Compoundα-pinenecamphorβ-pinenelimoneneozothin 14C-t-anethole(+)-α-pinene(+)-α-pinene
subjecthumanhumanhumanhumanhuman
n1 ♂27 and 9 ♂3 ♂5 ♂2 ♂
applicationintravenous or bathingintravenousoraloralinhalation 2 h exposure
doseintravenous: 0.6 μg · kg-1 10 mL1 mg1 mg50 mg250450 mg · m-3 225 mg · m-3 10 mg · m-3 450 mg · m-3
bathing: 150 mL mountain pine oil in 450 L water
route of urinary60 %60.1 %68.6 %53.9 %1.7 %2 %3.8 %1.5 %
eliminationverbenolsverbenolsverbenolsverbenols
0.001 % unchanged in urine
pulmonaryintravenous5 - 7 %20 %13.5 %17 %13.8 %7.7 %notnot7.7 %
5 % unmet.1 3 % unmet.1 3.6 % unmet.1 1.4 % unmet.1 unmet.1 as CO2 determineddetermined
75 % eliminated after:
10 - 15 min10 - 15 min10 - 15 min20 - 30 min
bathing
2 h after bathing: % of the maximum value detectable:
60 %60 %60 %40 %
end of detectionafter 45 min: 90 % eliminated60 min8 h48 h2 h
reference [17] [37] [30] [43] [25]
1 unmetabolised.
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Balance of elimination

Complete elimination and excretion of the applied dose was only tracked for citral and t-anethole [20], [28]. For these compounds urinary excretion was found to be the main route of elimination accounting for over 50 % of the dose [20], [28], followed by pulmonary elimination. Faecal excretion was assumed to be a minor route of elimination.

After oral administration of t-anethole in humans, metabolites were mainly excreted renally (approximately 60 %) [30], [43]. A smaller fraction was metabolised and eliminated via the lung as 14CO2. Cumulative excretion curves indicated that elimination was completed within 24 hours. Increasing doses had no influence on the excretion pattern of t-anethole (Fig. [4]) [43].

In contrast to these observations, elimination patterns of t-anethole in rats and α-pinene in humans were dose dependent [28], [25]. At low doses, most of the applied 14C-labeled t-anethole was eliminated through the lung as 14CO2, indicating that oxidative O-demethylation predominated in rats after application of low doses (Fig. [5]). In contrast to t-anethole, the percentage of α-pinene excreted renally (main metabolites: verbenol) increased with decreasing exposure levels [25]. These findings might be the result of saturation of particular metabolic enzymes after administration of high doses.

Changes in excretion profiles according to the kind of application were observed for citral. The differences after oral and intravenous application were interpreted as a consequence of decomposition by intestinal bacteria or first pass metabolism following gastrointestinal absorption. Overall transport or metabolism of citral revealed not to be dose dependent in the dose range studied [20]. (For details see Table [4] and [5]).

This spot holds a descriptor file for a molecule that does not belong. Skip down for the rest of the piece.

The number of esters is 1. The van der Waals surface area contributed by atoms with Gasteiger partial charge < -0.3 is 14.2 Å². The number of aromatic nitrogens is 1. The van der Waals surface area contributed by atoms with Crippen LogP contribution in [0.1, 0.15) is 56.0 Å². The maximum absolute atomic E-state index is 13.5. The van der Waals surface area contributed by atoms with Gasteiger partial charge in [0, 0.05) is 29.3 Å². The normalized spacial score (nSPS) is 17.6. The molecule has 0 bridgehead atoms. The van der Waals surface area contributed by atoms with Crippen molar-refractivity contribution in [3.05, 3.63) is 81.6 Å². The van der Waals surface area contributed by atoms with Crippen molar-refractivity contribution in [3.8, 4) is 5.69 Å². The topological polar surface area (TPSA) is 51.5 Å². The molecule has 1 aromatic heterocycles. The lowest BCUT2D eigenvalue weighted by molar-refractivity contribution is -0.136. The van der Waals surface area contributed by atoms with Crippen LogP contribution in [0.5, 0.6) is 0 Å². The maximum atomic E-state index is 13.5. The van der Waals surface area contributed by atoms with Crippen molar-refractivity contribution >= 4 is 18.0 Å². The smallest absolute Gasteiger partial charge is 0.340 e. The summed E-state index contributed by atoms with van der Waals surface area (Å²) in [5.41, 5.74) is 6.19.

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Fig. 4Urinary (□) and pulmonary (14CO2) (▪) elimination after application of different doses of 14C-t-anethole to humans [30].

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Fig. 5Urinary (□) and pulmonary (14CO2) (▪) elimination after application of different doses of 14C-t-anethole to rats [28].

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Analytical Methodology of Essential Oil Compounds in Biological Matrices

In most studies presented here, the lack of documentation of the assay methodology applied is a striking and crucial fact. Appropriate sensitive and selective detection methods are a major prerequisite for the analysis of volatile compounds and their metabolites in biological matrices. Accuracy, precision and specificity have to be evaluated by appropriate validation assays.

Due to their volatile character essential oil compounds are accessible to gas chromatographic analysis (GC). Combined with appropriate detection GC provides a sensitive analytical method with limits of detection in the lower ng/mL range. The most selective detection system available today is GC/MS or GC/MS/MS using selected ion monitoring or selected reaction monitoring experiments. However, it has not yet been used for quantitative analysis in pharmacokinetic studies of essential oil components. For quantification in biological matrices at trace levels by GC/MS or GC/MS/MS, standards labeled with stable isotopes are needed.

Urinary metabolites have often been detected by GC analysis after enzymatic hydrolysis of phase II metabolites such as glucuronides and/or sulfates. In most studies the initially non-conjugated free compounds were not determined. This might be the reason for varying results in different studies with similar designs. For sample preparation compounds and the corresponding phase-I metabolites were either extracted from urine or plasma with lipophilic solvents (ethyl acetate, ether), separated by solid-phase extraction or analysed directly via headspace analysis. Lower limits of detection might have been achieved by using other extracting solvents (pentane, hexane, isopropanol) or adsorbents (e.g., ethyl-vinyl-benzene polymer). However, comparative evaluation of the different methods used can hardly be performed since method validation was rarely reported.

Adsorbents were also used to trap and determine pulmonarily eliminated compounds in two studies. A different method was applied by Levin [25]. Infrared spectroscopy was used for the determination of pinene concentrations in an exposure chamber and in the exhaled air of the subjects. This method was the only one published which allowed simultaneous and on-line monitoring of exposure concentrations and pulmonary elimination. The limit of detection was not presented.